When reflecting on his capacity to cover such a large territory with numerous stakeholder groups, O’Leray touched on his time leading the organisation of the 2009 World Master Games in Sydney.

An event that wrangled over thirty thousand athletes from over 100 countries covering 30 sports at 80 venues around the Sydney metropolitan area and beyond.

Bermagui Harbour with Gulaga looking on. Source: Sapphire Coast Tourism
Bermagui Harbour with Gulaga looking on. Source: Sapphire Coast Tourism

“It was a great privilege and wonderful experience to have led the organisation from the time Sydney was awarded the Games through until the post-event wind-up,” Mr O’Leary says.

“As CEO I am proud of what our team of over 60 staff and some 5000 volunteers achieved.

“Working effectively with a great board, dealing with twelve Local Government Areas and selling Sydney and New South Wales to the world were fundamental responsibilities I enjoyed and will bring those experiences to Destination Southern NSW.”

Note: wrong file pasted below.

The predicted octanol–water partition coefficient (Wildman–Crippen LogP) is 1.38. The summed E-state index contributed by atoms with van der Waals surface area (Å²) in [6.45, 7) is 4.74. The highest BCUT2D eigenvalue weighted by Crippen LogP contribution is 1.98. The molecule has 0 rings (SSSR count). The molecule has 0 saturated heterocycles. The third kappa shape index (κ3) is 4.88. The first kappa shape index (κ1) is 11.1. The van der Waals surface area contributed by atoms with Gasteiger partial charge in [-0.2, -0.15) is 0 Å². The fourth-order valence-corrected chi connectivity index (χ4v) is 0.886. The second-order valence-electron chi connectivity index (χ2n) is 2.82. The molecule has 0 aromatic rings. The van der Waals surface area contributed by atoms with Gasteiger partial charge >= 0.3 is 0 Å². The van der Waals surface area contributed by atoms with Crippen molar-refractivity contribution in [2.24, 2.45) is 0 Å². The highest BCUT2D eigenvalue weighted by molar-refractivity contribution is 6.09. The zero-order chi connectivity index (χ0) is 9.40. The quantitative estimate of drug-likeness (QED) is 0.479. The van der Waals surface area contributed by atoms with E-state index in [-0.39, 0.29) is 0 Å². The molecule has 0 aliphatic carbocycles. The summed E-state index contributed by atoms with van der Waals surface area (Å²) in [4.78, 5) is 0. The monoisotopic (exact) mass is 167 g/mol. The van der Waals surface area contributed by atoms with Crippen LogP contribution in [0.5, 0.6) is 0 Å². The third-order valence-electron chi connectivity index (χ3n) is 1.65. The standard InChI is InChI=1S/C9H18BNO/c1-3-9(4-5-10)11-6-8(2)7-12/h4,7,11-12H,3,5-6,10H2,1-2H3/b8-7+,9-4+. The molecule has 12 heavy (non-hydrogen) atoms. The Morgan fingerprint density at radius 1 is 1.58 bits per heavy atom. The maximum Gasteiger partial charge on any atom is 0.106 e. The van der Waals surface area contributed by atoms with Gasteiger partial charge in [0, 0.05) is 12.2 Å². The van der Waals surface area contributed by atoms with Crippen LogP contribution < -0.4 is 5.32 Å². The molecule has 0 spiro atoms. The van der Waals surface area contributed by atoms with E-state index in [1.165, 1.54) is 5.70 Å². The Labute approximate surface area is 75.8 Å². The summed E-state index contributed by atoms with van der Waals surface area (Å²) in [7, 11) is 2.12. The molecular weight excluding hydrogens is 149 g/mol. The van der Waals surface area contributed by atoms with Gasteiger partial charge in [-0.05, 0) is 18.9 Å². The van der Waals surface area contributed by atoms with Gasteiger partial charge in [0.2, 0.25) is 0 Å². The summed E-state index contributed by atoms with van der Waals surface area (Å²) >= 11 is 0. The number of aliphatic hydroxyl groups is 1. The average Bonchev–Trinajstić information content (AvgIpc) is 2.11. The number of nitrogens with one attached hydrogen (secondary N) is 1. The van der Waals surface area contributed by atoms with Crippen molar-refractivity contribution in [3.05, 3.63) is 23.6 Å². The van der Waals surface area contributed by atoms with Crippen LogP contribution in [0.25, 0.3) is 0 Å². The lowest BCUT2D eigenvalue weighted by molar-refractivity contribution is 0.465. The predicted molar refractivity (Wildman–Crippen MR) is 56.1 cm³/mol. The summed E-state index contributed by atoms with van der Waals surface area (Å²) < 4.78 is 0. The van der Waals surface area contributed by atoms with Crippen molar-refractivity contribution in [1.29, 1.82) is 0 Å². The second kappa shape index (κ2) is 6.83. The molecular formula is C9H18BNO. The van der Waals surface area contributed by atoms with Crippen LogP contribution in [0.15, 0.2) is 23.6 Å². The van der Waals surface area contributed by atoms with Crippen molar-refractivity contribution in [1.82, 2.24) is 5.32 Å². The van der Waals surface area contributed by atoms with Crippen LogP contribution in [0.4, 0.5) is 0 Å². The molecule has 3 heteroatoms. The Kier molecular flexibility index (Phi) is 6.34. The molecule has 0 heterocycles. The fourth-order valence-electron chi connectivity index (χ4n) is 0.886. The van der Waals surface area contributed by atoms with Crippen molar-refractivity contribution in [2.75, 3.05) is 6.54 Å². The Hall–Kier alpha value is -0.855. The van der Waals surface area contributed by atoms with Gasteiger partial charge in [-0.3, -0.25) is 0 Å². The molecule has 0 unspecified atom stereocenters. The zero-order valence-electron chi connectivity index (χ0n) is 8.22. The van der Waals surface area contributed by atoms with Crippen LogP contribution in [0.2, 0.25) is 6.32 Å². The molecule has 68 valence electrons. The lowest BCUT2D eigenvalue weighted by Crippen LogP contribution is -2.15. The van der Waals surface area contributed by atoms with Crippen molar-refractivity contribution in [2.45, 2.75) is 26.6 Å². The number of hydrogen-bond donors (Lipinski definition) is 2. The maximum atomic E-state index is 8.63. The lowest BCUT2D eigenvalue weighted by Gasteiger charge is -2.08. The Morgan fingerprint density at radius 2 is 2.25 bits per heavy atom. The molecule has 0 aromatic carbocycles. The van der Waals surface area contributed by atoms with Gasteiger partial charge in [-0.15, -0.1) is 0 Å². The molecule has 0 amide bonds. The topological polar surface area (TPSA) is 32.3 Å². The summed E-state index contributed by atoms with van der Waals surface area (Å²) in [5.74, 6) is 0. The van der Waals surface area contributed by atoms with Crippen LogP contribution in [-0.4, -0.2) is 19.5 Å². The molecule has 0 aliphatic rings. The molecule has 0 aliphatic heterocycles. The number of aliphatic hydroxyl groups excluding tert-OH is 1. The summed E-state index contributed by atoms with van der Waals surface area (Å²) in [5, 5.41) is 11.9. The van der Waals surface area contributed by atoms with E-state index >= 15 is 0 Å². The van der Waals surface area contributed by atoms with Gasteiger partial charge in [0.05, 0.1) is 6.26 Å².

Podcast 15 – Refugee Week in South East NSW with ANU Professor of Diplomacy

Welcome Refugees from Refugee Council of Australia
Welcome Refugees from Refugee Council of Australia. Please note the balloons are tied up!

Refugee Week is being marked around the region, the theme is a clever play on words borrowed from our national anthem – “With courage let us all combine.”

The aim of the week is to celebrate the contribution refugees make to Australian society and to ultimately build a better understanding between different communities.

A range of cultural, social, and advocacy events are planned across the Eurobodalla, Bega Valley and Snowy Monaro in the coming days.

At Cooma on Thursday (June 22) there is a film screening, “Constance on the Edge” between 5:30 and 7:30 at the Cooma Multicultural Centre on Mittagang Rd.

‘Constance on the Edge’ follows a charismatic mother of six, as she confronts her painful past in war-torn Sudan, risking everything in Australia so her family can thrive. Filmed over 10 years in Wagga Wagga, the documentary is an unflinchingly honest portrayal of one refugee family’s resettlement story in regional New South Wales.

The Bega Valley branch of Rural Australians for Refugees has a packed program of movie screenings, dinners, and author talks and on Friday (June 23) at 10 am in Littleton Gardens Bega, a rally to raise awareness of Refugee Welcome Zones.